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Eli (Sinful Shadows Mafia #2)
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I wanted out of the life.
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“Code White, E.R. Hallway. All attending staff in the vicinity, please report. Code White, E.R. Hallway. All attending staff in the vicinity, please report.”
I blew on the steam wafting up from my coffee as the intercom kicked on. I grinned as I leaned back, taking a sip of the cream-laden liquid. I was much too far away from my point of origin, the hospital E.R. Lennox Hospital E.R., to be exact. And as terrible as it sounded, I purposefully crossed the entire hospital just to get coffee on my break in the lounge room on the opposite end.
That way, if shit like this popped off during my fifteen-minute break, I wasn’t required to report.
“Ditching the E.R. again, I see.”
I smiled as my co-worker, Janie, sat down across from me. An older woman. Bigger. She’d worked in this hospital her entire life. Thirty years under her belt and slowly staring down the barrel of retirement. She unwrapped her banana and broke off half of it, handing it over to me.
“That’s all right. I’ve never been a banana fan,” I said.
“Bad sign for your third dates, I tell ya.”
My jaw dropped open at her comment. No matter how innocent Janie looked–with her salted hair and her tip of the nose glasses–she was as dirty as they came. A chronically single cougar who prowled the streets of New York City on her days off, she rocked a bodycon dress better than most. If she wasn’t saving for her retirement or paying bills, she was constantly filtering her money to her plastic surgeon. Everything about her was fake. And yet, the only thing I saw on her body that genuinely seemed ‘not real’ were her breasts.
Because hot damn, natural breasts didn’t sit that high.
“And speaking of third dates, have you heard from that boo-boo of yours yet?” Janie asked.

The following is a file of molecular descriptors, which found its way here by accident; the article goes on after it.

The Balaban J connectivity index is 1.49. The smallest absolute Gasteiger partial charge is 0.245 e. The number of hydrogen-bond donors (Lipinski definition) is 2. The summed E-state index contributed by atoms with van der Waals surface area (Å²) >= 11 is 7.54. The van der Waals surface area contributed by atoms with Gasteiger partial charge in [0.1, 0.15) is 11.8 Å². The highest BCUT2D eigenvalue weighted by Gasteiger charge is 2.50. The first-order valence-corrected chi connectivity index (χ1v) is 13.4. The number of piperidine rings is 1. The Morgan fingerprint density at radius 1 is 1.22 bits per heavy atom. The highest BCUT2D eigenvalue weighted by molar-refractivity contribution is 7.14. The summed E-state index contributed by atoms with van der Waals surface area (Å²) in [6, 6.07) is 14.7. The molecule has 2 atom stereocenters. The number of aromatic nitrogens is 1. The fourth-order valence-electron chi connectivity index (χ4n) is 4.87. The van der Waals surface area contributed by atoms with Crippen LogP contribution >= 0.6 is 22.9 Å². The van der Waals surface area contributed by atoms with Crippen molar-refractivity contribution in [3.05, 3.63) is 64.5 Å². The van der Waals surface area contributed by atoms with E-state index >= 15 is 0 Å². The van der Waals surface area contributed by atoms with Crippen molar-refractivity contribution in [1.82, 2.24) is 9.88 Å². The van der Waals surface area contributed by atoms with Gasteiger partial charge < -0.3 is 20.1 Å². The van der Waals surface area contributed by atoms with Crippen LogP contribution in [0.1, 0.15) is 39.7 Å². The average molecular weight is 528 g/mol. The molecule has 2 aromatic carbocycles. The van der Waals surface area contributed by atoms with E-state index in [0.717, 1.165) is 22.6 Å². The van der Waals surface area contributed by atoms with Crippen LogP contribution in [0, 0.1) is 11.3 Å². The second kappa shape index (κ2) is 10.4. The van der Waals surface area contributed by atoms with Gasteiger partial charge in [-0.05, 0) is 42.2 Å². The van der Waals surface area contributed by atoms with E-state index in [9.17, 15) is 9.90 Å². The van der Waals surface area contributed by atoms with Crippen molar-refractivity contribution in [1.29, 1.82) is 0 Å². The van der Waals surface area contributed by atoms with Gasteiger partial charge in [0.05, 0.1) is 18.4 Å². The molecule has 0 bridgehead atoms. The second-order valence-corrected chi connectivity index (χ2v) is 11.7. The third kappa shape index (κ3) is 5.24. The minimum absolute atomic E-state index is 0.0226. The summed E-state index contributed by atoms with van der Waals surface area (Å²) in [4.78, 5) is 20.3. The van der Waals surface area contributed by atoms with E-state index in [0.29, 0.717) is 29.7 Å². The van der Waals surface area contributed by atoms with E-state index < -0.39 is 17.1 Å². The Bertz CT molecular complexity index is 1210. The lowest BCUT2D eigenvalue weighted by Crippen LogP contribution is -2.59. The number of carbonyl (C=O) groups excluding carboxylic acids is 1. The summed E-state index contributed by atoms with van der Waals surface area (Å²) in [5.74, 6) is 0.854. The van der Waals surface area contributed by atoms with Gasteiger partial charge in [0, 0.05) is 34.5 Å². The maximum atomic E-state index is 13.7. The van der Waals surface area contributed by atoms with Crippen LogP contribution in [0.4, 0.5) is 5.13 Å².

“No, not yet. And trust me, I’ve been checking my phone during this shift.”
“Well, just keep in mind you do work the night shift. He’s probably sleeping.”
“Or out partying,” I murmured.
“Oh, come on now. You know how you met him.”
“I know, I know,” I said, rolling my eyes.
“You can’t expect a party boy to not party if you met him while partying.”
“I’m pretty sure that’s been your life motto.”
“And don’t you forget it.”
Janie tossed me a wink and it made me giggle. I shook my head at her as she sipped her coffee, eating her banana in ways that made married men in the cafeteria stare. I swear, whenever she policed a floor, I heard men shouting ‘hallelujah’ from the doorways of those they were visiting in our facility. I reached into my pocket and pulled out my phone, checking to see if he’d messaged. Or called. Or left me any sort of voicemail at all.
And still, he hadn’t.
“How long has it been?” Janie asked.
“Four days,” I said.
“Since the date?”
“And you haven’t heard from him at all?”
“I got a text message that morning saying he’d had a wonderful time. But, nothing after that.”
“What?” I asked.
“Nothing. Just weird. And you didn’t put out?” she asked.
“No,” I said flatly.
“I mean, not sure how he had a wonderful time, but okay.”
I threw a napkin at her before the two of us fell apart in giggles. I blew on my coffee again, feeling it heat up in my hands. Like it was still sitting under a damn heating lap. I slipped my cell phone back into my pocket, feeling it burn a hole against my thigh. I really liked this guy. He was charming. Sweet. A go-getter, with bombastic dreams. A lot like me. Always dreaming. Always wanting to travel. But, held down his life. Paid his bills. Didn’t come attached with baby mama drama or any children he had to field.
That was a rare find in New York City.
“Have you ever wanted to settle down after Russ?” I asked.
Janie sighed before she sipped her coffee. I knew she hated it when I brought up her late husband. She didn’t like talking about his death. But, part of me wondered why a strong, beautiful woman like herself never longed to have another lifetime partner.
I mean, it wasn’t like she didn’t have her pick of the litter.
“I just didn’t want to. I don’t believe in people having a second chance on love,” Janie said.
“You don’t think people can fall in love more than once?” I asked.
“Oh, I know they can. I’ve loved every man I’ve ever slept with. Ever dated. Ever danced with. I’ve loved something about them from the second we make eyes across the crowded club. Or bar. Or dance floor. Or beachside bar.”
“I get your point,” I said, giggling.
“No, you don’t. My point is, people don’t know what love is when it comes to a marriage. Love today is all sex, drinking, grinding, and one-night stands. That’s love nowadays. Marriage is a whole different kind of love. It’s dedication, and crying late at night. It’s sticking by someone even when you don’t want to look at them. It’s yearning for them to be next to you, even if they’re just in the other room. It’s a deep well of despair and happiness and lust and laughter and sadness and elation. ‘Love’ doesn’t even begin to encompass the kind of respect and dedication it takes to be married. And I believe, with all my heart, people only have one person on this planet they can truly find that passion and dedication alongside.”